A Tangent Towards Growth

How often in team meetings do we find ourselves on a brief tangent, an unexpected turn in a conversation that is sometimes distracting, while other times leads to a helpful insight. A year ago, it seemed my career was taking a tangent, diverging from World Languages to the base classroom. I felt like a kid on their first day in Spanish class. The classroom was familiar, yet everything I heard was in an obscure language. Number talks? Lucy Calkins? Running records? I was in the classroom but not the classroom I was comfortable in.

During the year, I found myself leaning into something very different and very stimulating. With guidance from the Sixth Grade leads, I tried my hand at teaching in the four academic classes. Lesson planning became an artistic process of learning, creating, and risk-taking. In my excitement for new subject areas, my mind continued to drift to World Languages. How did this all translate?

zoom-out-icon-png-32This reflection harkens back to a pre-planning presentation from Maryellen a few years back about perspectives. I remember her talking about zooming in and zooming out. (Perhaps the TTT segment “WHAT IS THAT?” comes to mind.) I spent a year zooming out, and looking at children with a new lens. I sat in on parent sharing conversations and graduation practice. I dabbled in new curriculum, Opera rehearsals, and field trips. A year later, I’m zooming back in, making a b-line to language instruction, while seeing the big picture of Sixth Grade life.

So, how did this translate? Like a number talk, I look for flexibility and creativity in language production. The Lucy Calkins mini-lesson architecture informs writing and grammar lessons. The World Languages team uses benchmark assessments, similar to a running record, to track growth in language production over time.

At the time, I could not see how spending a year in the base classroom might better prepare me for language education. Now I cannot help but wonder what other tangents I might take to new areas of growth.


Learner, Thinker, Writer: Julia Kuipers serves the Trinity School community as a World Languages Teacher & Sixth Grade Associate.


Photo: “www.freeiconspng.com.” Web. 03 Oct. 2016.

I believe …

In honor of the Sixth Graders’ school theme and in the spirit of the holiday season, I present…

I believe.


I believe that …

… I was meant to be a mother and a teacher.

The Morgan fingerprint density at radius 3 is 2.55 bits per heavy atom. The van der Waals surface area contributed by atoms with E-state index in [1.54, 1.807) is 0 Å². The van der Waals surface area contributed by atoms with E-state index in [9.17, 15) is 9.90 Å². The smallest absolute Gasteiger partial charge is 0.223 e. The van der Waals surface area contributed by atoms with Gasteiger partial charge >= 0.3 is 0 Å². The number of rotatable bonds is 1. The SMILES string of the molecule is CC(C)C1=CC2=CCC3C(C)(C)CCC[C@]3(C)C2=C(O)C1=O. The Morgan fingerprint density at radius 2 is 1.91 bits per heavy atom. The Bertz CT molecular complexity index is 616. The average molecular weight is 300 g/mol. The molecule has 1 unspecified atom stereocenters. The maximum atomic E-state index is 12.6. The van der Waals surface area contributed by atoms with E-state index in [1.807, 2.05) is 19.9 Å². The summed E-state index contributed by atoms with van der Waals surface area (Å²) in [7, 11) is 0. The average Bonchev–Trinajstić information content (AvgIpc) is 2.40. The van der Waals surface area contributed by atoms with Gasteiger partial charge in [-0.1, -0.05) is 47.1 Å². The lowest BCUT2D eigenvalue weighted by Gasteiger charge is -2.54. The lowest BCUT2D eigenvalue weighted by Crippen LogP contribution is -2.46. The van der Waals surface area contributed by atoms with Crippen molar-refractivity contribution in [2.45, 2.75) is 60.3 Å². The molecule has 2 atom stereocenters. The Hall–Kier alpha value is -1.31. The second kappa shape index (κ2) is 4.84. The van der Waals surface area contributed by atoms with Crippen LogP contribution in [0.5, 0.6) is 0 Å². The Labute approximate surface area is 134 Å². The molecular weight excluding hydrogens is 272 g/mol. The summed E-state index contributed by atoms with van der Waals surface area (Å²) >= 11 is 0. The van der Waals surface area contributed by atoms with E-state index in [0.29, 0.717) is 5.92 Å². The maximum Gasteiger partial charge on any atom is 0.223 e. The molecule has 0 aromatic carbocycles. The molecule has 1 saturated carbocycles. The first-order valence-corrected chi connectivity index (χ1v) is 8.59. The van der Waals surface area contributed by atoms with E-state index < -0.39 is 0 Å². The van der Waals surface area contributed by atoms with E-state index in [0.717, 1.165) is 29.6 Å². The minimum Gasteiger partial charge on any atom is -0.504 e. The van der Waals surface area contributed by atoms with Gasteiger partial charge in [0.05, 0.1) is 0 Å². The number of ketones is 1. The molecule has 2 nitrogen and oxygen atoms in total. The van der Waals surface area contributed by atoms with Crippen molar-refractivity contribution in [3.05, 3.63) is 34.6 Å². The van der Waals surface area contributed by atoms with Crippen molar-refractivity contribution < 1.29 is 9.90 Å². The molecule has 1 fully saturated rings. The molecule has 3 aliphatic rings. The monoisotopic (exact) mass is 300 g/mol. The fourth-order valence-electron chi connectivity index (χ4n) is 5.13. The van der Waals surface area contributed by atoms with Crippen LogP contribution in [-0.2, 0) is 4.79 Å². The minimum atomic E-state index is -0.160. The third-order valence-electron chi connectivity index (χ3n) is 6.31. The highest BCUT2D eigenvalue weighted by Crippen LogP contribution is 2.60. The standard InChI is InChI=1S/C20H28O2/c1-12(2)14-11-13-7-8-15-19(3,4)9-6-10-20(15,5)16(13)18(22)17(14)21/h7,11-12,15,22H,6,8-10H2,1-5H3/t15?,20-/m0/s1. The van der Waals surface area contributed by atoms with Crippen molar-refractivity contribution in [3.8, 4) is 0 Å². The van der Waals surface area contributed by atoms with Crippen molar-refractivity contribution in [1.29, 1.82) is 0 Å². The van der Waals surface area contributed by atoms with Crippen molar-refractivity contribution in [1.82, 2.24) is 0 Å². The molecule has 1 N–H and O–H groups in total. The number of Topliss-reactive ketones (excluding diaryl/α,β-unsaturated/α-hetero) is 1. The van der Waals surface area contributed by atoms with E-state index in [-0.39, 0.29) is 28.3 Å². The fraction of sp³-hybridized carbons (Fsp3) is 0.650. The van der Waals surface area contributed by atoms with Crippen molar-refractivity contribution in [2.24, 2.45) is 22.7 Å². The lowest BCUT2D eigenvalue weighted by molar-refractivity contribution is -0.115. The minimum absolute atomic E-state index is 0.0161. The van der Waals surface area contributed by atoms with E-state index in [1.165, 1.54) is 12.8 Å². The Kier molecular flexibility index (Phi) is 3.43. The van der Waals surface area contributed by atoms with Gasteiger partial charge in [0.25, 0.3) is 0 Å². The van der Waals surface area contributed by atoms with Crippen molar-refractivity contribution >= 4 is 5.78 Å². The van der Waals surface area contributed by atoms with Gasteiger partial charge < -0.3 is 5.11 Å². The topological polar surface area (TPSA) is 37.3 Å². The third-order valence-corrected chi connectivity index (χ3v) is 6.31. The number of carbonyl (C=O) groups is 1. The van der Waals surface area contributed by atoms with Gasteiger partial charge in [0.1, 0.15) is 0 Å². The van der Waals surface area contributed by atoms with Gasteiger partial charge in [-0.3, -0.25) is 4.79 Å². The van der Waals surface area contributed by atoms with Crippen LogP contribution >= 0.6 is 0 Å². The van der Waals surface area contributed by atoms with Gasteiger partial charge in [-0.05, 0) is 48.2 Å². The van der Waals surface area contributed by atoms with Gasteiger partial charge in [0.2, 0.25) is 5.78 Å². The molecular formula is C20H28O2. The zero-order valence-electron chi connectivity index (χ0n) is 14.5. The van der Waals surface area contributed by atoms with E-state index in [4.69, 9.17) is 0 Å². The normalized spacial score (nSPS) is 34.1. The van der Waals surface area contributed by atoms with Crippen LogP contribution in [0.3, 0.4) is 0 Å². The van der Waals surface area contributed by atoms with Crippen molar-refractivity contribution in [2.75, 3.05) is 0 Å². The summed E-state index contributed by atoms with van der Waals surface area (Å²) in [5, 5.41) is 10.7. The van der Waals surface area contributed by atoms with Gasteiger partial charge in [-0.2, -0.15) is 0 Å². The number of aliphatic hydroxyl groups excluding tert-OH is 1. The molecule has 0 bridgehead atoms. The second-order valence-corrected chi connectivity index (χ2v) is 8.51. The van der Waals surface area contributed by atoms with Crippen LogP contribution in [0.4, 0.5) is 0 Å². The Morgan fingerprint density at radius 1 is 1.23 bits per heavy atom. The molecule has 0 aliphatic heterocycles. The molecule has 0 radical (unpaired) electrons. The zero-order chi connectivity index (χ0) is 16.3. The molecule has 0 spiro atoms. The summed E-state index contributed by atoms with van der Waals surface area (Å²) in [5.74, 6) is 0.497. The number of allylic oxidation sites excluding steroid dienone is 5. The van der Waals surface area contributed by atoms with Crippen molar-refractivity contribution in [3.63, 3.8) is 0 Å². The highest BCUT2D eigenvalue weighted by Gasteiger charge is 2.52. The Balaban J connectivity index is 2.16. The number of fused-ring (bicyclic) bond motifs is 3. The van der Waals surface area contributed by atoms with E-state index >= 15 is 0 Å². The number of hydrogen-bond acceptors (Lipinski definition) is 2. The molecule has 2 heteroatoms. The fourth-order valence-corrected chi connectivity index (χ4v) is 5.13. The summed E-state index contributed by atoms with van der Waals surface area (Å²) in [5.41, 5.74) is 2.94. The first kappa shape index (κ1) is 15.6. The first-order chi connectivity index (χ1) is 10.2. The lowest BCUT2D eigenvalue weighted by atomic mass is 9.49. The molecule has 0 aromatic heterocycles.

… God wants us to love one another, not judge one another.

… the sound of a zipper unzipping will always remind me of Jekyll Island campgrounds.

… given enough time, space, and encouragement, all children can learn math.

… Dr. Martin Luther King, Jr. was right when he said, “Darkness cannot drive out darkness; only light can do that. Hate cannot drive out hate; only love can do that.”

I believe.


I believe that …

… my 6th grade team keeps me going on those hard days (and the easy ones, too!).

… laughter, while it might not be the absolute best medicine, is up there in the top three.

… snacks make a Wednesday afternoon meeting a little more bearable. (Thanks to whoever instituted this new practice!)

… my mindfulness practice and meditations help me each day.

… Anne Lamott’s writing speaks to my soul. She wrote in Traveling Mercies, “Here are the two best prayers I know: ‘Help me, help me, help me’ and ‘Thank you, thank you, thank you.” I pray them EVERY day.

I believe.


I believe that …

… SEC football is SO MUCH FUN!

… being a mother is the best job I will ever have.

… Christmas is the most wonderful time of the year, and that Disney World is the happiest place on earth.

… Trinity is an amazing place to work.

… 6th graders at Trinity represent the best of ALL our work.


I believe.


Learner, Thinker, Writer:  Kristi Story (@kstorysquared) serves the Trinity School community as the Sixth Grade Math Teacher.

Modeling Improves Learning

I deeply appreciate working in an environment that models and fosters growth and learning. As a summer reading assignment, I experimented with the Word, Phrase, Sentence reflection strategy as I read Doodle Revolution. A new believer in WPS and doodling, I decided to share these methods with my students. What a response I got! They love collaborating around post-its while talking though their thoughts on the book Three Wishes. When they see flair pens out, I hear, “Yes! We get to take notes!” Their notes are beautiful!

How fun it has been to learn along side children. As part of the Sixth Grade experience, students take an Explorations class. The contagious excitement for doodling (and flair pens) made the Sketch Noting Explorations class one of the popular options. In the first class, we used BrainDoodles to aid in our visual literacy. As she enjoyed practicing the visual alphabet, one Sixth Grader said, “Goodbye gel pens, hello flairs!”